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Solid Waste Authority Talks Litter Initiatives

By Staff | Apr 26, 2017

At a Thursday, April 20 meeting of the Wetzel County Solid Waste Authority, the authority discussed ways to combat litter in the county.

Executive Director, Terri Tyler, initiated the discussion with an update on possible state legislation that would increase the fine for littering. Tyler said the bill that would increase the fines is currently on the governor’s desk; litter would include anything from waste material, garbage, refuge, trash, disposable packages and containers.

By law, the solid waste authority currently receives $100 from each litter fine. The authority usually receives approximately $300 to $400 each year. Tyler noted that the civil penalty for littering is currently $200. When someone is fined, the amount paid is split between the state and the solid waste authority. However, if the governor signs the proposed legislation into law, the civil penalty fine would be $2,000, and the solid waste authority could now get $1,000. Tyler said the money would have to go to litter cleanup and litter control, as law legislates that the fine money must be earmarked for those purposes.

“If they litter in the streams of West Virginia, it is even worse,” Tyler said. “The fine can go up to $30,000.”

The proposed law also states that magistrates must receive permission, from the prosecuting attorney, to dismiss a littering charge.

Relatedly, Tyler said she had recently spoken to Wetzel County Sheriff Mike Koontz. Tyler said Koontz is “on board” with combating the litter problem. She said Koontz and herself discussed flyers, discouraging litter. Tyler said Koontz also expressed interest in meeting, with all stakeholders, so that “we could be on the right page, and see if we can get something worked out.”

Tyler said she was also given contact information for the litter control officer in Wyoming County. “She would be a good one to travel here to talk to everybody about what she does,” Tyler noted.

The authority discussed possible uses for litter funds, but did not make any decision on specific use. Authority member Daniel Witschey suggested the authority wait to see if the governor would sign the law to increase the litter fines, which would then increase the amount the authority receives from the litter fines.

Later in the meeting, the authority expressed interest in hearing from the public regarding ways to combat litter.

“We’ve spent $50,000 of the public’s money last year (to clean up liter), and we will spend $50,000 of it this year. That is all well and good, but I think we need to take it to the next step, and see what we can do to prevent it in the first place,” Authority President Mark Cochran said.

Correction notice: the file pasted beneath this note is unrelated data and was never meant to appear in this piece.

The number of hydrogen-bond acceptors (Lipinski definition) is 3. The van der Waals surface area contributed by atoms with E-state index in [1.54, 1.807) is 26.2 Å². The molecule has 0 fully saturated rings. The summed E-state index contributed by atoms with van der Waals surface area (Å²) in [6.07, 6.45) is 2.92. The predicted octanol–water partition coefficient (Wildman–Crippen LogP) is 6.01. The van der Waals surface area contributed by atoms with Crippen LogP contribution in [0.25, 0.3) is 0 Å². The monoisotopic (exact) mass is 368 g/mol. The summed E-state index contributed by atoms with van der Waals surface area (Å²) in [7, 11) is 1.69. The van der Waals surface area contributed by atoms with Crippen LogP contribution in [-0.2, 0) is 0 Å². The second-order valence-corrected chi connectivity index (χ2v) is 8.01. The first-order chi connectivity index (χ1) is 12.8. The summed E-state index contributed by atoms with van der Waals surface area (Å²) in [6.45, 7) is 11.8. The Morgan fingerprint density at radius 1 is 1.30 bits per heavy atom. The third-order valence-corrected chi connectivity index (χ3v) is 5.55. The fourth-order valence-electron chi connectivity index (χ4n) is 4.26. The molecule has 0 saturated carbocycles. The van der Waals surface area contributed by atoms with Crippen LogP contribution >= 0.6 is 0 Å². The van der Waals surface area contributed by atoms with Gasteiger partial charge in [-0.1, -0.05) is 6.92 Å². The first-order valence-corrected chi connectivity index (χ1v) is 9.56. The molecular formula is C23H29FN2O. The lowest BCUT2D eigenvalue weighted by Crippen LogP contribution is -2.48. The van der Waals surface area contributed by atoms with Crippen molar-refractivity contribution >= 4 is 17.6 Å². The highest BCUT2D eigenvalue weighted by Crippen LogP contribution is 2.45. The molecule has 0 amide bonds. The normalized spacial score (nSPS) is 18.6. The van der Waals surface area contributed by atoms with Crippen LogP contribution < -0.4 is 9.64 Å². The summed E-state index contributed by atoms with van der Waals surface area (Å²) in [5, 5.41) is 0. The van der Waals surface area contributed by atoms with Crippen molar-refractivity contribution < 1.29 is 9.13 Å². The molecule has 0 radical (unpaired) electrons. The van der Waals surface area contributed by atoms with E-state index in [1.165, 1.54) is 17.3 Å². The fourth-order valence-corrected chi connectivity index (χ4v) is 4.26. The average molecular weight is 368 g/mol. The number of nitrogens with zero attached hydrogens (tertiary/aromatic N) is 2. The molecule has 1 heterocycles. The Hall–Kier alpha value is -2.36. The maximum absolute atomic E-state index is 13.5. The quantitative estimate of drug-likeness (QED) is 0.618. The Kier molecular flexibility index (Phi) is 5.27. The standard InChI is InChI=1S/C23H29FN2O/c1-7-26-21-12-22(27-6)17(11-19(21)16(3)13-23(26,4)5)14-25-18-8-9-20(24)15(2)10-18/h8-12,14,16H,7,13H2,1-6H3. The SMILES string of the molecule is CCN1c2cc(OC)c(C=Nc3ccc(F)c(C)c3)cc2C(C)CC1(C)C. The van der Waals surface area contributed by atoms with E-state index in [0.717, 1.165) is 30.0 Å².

Tyler suggested a public meeting in which participants would be given two to three minutes to talk.

“Before we did the countywide litter cleanup, it took a meeting to get everyone together,” Tyler said.

In another matter, the authority agreed to give $50 to the New Martinsville Rotary Club, to help the club with its initiative against drug abuse.

Authority President Mark Cochran noted that the authority isn’t in the business of “drug prevention,” but “in my view, this is a problem throughout society.”

Executive Director Tyler noted that the drug abuse epidemic is related to litter in that drug users dispose of their needles via littering.

“When we pick up litter along the road, we pick up needles everyday. If you prevent the drugs, we might not have as many needles lying around.”

Cochran noted that the Rotary’s request came via Rotary member, Tom Myslinsky. “he comes to recycling every Saturday, and he was the one that approached us,” Cochran explained.

“This drug thing is not like anything we’ve ever seen before,” Cochran noted. “This is some poison stuff that is destroying families and lives and killing people.”

Cochran said the Rotary was requesting funds to that they could perform a study in hopes of finding a viable solution to fight drug abuse. “They are wanting to do a comprehensive study of everything they can, what has worked well and what hasn’t worked well. They want to try to put together some course of action for this area.”

“This is a community problem, a societal problem, and Rotary is trying to do something,” Cochran noted.

Authority member Larry Edgell noted that Rotary “usually does a good job on different things for the community.”

“They do a good job when they are taking on things,” he said.

Authority member Witschey noted that he was worried of donating to a cause, as he was worried that requests for donations would become “a regular thing.”

Durig also was hesitant, expressing concern due to the fact that the solid waste authority had recently been struggling financially. “We were worried about ending recycling,” he noted of previous meetings, earlier in the year.

After discussion, Witschey noted that he wouldn’t be opposed to $50. The authority agreed to give $50 to the Rotary for its initiative.

In another matter, the authority approved to submit the Solid Waste Management Board’s 2017 grant application. Requests from the authority include fuel funds, property insurance money, recycling supplies, parking lot stops, advertising costs, and educational conference costs. The authority also requested safety scaffolding to use during recycling, as well as audit fees.

Also, litter totals for March 2017 were 19022.5 pounds from Saturday recycling, and 8,276 pounds from school recycling.

Also, Tyler reported that the Solid Waste Management board is having a training June 9, 9 a.m. to 3 p.m. Wetzel County’s solid waste authority was invited to talk about its recycling program.

The next meeting of the Wetzel County Solid Waste Authority is Thursday, May 4.